Queenslanders are getting an additional $2 billion over ten years, which bumps the state’s annual infrastructure spend to $1.6 billion. This will cover:

  • $400.0 million for Bruce Highway Additional Funding
  • $400.0 million for the Inland Freight Route (Mungindi to Charters Towers) Upgrades 
  • $240.0 million for the Cairns Western Arterial Road Duplication
  • $178.1 million for the Gold Coast Rail Line Capacity Improvement (Kuraby to Beenleigh) — Preconstruction
  • $160.0 million for the Mooloolah River Interchange Upgrade (packages 1 and 2)
  • $126.6 million for Gold Coast Light Rail — Stage 3 
  • $35.3 million for the MaryboroughMaryborough, QLD Maryborough, VIC-Hervey Bay Road and Pialba-Burrum Heads Road Intersection Upgrade
  • $10.0 million for the CabooltureCaboolture, QLD Caboolture, QLD — Bribie Island Road (Hickey Road — King John Creek) upgrade
  • $5.0 million for the Beerburrum to Nambour Duplication Study
  • $4.0 million for the Warrego Highway — Mt Crosby Road Interchange

Western Australia is due an extra $1.6 billion from the treasury for infrastructure projects over the next ten years. In 2021-2022, this works out to $1.3 billion in infrastructure projects including:

  • $237.5 million for the METRONET: HamiltonHamilton, QLD Hamilton, NSW Hamilton, VIC Street/Wharf Street Grade Separations and Elevation of Associated Stations
  • $200.0 million for the Great Eastern Highway Upgrades — Coates Gully, Walgoolan to Southern Cross and Ghooli to Benari
  • $160.0 million for the WA Agricultural Supply Chain Improvements — Package 1
  • $112.5 million for the Reid Highway — Altone Road and Daviot Road/Drumpellier Drive — Grade Separated Intersections 
  • $110.0 million for the METRONET: Byford Extension 
  • $85.0 million for the Perth Airport Precinct — Northern Access 
  • $64.0 million for the Toodyay Road Upgrade — Dryandra to Toodyay 
  • $55.0 million for the Mandurah Estuary Bridge Duplication
  • $48.0 million for the Great Northern Highway — Broome to Kununurra (Nellie Springs to Sally Downs Way and Arthur Creek) 
  • $48.0 million for the Marble Bar Road Upgrade 
  • $44.0 million for the Indian Ocean Drive — Jurien Bay to Brand Highway 
  • $31.5 million for METRONET: High Capacity Signalling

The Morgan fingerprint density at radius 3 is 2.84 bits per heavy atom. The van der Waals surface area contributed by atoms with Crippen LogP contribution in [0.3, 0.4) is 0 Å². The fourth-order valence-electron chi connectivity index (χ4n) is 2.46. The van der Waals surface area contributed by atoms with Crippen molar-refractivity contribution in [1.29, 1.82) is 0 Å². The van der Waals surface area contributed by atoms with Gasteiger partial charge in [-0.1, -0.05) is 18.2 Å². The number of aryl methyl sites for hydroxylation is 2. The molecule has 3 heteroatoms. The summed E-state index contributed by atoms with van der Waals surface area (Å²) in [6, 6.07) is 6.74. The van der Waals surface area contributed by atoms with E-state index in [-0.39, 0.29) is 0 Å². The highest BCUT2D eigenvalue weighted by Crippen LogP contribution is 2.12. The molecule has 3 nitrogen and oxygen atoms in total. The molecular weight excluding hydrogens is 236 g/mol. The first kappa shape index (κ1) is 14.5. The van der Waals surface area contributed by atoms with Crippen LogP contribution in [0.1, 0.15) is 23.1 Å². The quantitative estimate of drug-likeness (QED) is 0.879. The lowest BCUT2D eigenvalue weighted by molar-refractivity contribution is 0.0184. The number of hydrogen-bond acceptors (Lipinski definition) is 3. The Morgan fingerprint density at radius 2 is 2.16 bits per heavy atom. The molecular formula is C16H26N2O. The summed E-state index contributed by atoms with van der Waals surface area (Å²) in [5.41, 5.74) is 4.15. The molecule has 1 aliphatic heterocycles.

• $21.5 million for the Leach Highway (WelshpoolWelshpool, WA Welshpool, VIC Road Interchange) 
  • $16.0 million for the Regional State Road Safety Improvement Program
  • $14.4 million for the Port Augusta to PerthPerth, TAS Perth, WA (WA) — Great Eastern Highway — Walgoolan Southern Cross and Coates Gully 
  • $10.0 million for the Orrong Road Expressway — Graham Farmer Freeway to Leach Highway Planning
  • $8.5 million for the Mitchell Freeway Extension — Hester Avenue to Romeo Road 
  • $7.6 million for the Wanneroo Road — Dunstan Road to Romeo Road — Duplication 
  • $7.2 million for Mitchell Freeway Widening Southbound — Cedric Street to Vincent Street 
  • $4.0 million for the Thomas Road and Nicholson Road Upgrade
  • $2.0 million for the Kalgoorlie Rail Realignment — Business Case 

Compared to the above, Tasmania is set to receive one of the smallest outlays of infrastructure spend. As part of this year’s federal budget, the smallest state is set to receive $322 million in funding for priority road projects including: 

The Northern Territory is slated to receive $323.9 million in federal infrastructure funding this year. This funding is split across two major projects:

  • $173.6 million for the Northern Territory Gas Industry Roads Upgrades
  • $150.0 million for the Northern Territory National Network Highway Upgrades 

Last but not least, the Australian Capital Territory is due $167.3 million in federal infrastructure funding in 2021-2022. According to the budget, this funding will be split as follows:

  • $132.5 million for Canberra Light Rail — Stage 2A
  • $26.5 million for the William Hovell Drive Duplication
  • $5.0 million for the Gundaroo Drive Duplication (formerly William Slim Drive Duplication) 
  • $2.5 million for Beltana Road Improvements.

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NSW, SA snag lion’s share of budget infrastructure spending